‘Join Me on the Last Mile’

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President Ellen Johnson Sirleaf has called on Liberians to rally around her administration as its mandate elapses in a little over ten months.

“I still have 357 more days as President of this country and I’ve still got a lot to do, so I want to urge members of the Legislature to join me on the last mile,” the President said.

It was her final State of the Nation address at the National Legislature on Capitol Hill yesterday, and President Ellen Johnson Sirleaf told members of the first branch government (the Legislature) and specifically to Liberians in general to join her as she rounds up her administration.

Critics might say the Sirleaf Administration has performed dismally but the President’s supporters, especially those from the Unity Party (UP), are very proud of what their political leader has done for the country.

The President’s critics usually base their criticisms on her underperformance as a result of the “huge external supports” (financial, material and moral assistance from the international community) that her administration has received since taking power in 2006.

But this is usually countered by the high level of destruction that took place during the over 14 years of civil crisis that rendered every sector of Liberia dismantled and dysfunctional.

The President said her government has taken Liberia from a failed state to one that is being lauded globally.

“When we commenced this journey in 2006, I had great expectations in the potential of reform and reconstruction. The nation had even greater expectations of what could be accomplished. Today, we can say with pride that we have travelled a road of uninterrupted peace for these eleven years,” she said.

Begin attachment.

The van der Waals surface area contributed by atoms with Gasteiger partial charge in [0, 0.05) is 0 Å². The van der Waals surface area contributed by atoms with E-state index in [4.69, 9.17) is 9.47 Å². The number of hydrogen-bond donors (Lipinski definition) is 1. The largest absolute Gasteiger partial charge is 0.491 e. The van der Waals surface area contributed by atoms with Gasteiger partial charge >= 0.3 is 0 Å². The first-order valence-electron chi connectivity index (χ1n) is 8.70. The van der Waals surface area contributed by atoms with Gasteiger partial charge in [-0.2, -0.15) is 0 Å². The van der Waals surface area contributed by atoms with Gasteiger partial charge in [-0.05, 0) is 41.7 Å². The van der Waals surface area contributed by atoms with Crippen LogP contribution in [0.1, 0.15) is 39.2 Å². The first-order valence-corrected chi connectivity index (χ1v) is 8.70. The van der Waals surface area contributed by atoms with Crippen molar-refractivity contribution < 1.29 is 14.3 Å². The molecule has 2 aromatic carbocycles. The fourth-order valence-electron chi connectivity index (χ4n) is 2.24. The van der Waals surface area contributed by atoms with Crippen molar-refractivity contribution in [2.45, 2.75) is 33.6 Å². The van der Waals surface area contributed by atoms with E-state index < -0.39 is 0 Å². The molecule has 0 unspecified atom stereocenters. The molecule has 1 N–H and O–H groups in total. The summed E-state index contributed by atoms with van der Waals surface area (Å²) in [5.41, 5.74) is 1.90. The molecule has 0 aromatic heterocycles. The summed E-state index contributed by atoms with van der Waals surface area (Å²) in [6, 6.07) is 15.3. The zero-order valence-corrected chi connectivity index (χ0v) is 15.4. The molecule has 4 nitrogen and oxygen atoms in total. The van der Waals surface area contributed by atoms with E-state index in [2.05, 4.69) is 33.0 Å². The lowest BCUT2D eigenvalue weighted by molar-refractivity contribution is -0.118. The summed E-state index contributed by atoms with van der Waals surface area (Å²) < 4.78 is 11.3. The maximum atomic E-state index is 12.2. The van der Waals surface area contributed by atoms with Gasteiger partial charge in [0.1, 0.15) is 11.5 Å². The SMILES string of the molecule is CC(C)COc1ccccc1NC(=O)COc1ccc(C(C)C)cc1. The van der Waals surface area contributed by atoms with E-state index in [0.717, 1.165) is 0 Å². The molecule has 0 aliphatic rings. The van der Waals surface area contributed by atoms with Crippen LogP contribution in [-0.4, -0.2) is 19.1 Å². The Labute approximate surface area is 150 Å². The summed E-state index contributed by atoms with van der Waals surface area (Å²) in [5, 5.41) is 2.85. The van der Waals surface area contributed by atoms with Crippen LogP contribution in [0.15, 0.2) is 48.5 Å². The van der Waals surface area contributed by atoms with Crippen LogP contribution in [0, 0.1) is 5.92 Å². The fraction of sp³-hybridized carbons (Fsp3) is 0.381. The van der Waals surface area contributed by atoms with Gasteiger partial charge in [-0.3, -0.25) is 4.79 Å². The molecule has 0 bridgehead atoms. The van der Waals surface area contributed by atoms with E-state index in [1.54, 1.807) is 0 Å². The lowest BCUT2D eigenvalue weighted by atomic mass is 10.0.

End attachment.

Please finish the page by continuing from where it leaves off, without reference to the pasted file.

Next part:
She said her government in 2006 inherited the worst economy in the history of the world since World War II.

“We inherited a collapsed economy, which recorded a staggering 90 percent decline in Gross Domestic Product (GDP) – the greatest decline by any nation since World War II,” she said, adding that her administration also inherited an unsustainable external debt level of US$4.9 billion – more than six times our GDP, brought about by debt un-serviced for over two decades.

“A large verified domestic debt of over US$900 million lingered in arrears. The Treasury was virtually broke, facing salary arrears, unmet obligations to international bodies, and continuing food and fuel crises. With only US$80 million in annual revenues, Liberia was at the bottom of a very deep hole, desperately needing revival and emergency measures,” she said.

But with the support of the lawmakers, the administration resuscitated iron ore and rubber – our historical productive sectors – as well as others. “We took bold steps by cancelling or renegotiating concession agreements in the agriculture, mining and forestry sectors.

“Additionally, we negotiated the cancellation of an external debt burden of US$4.7 billion, out of the US$4.9 million, in a record period of five years, and returned the country to the path of economic recovery by expanding the fiscal space to pursue our agenda of inclusive growth and development.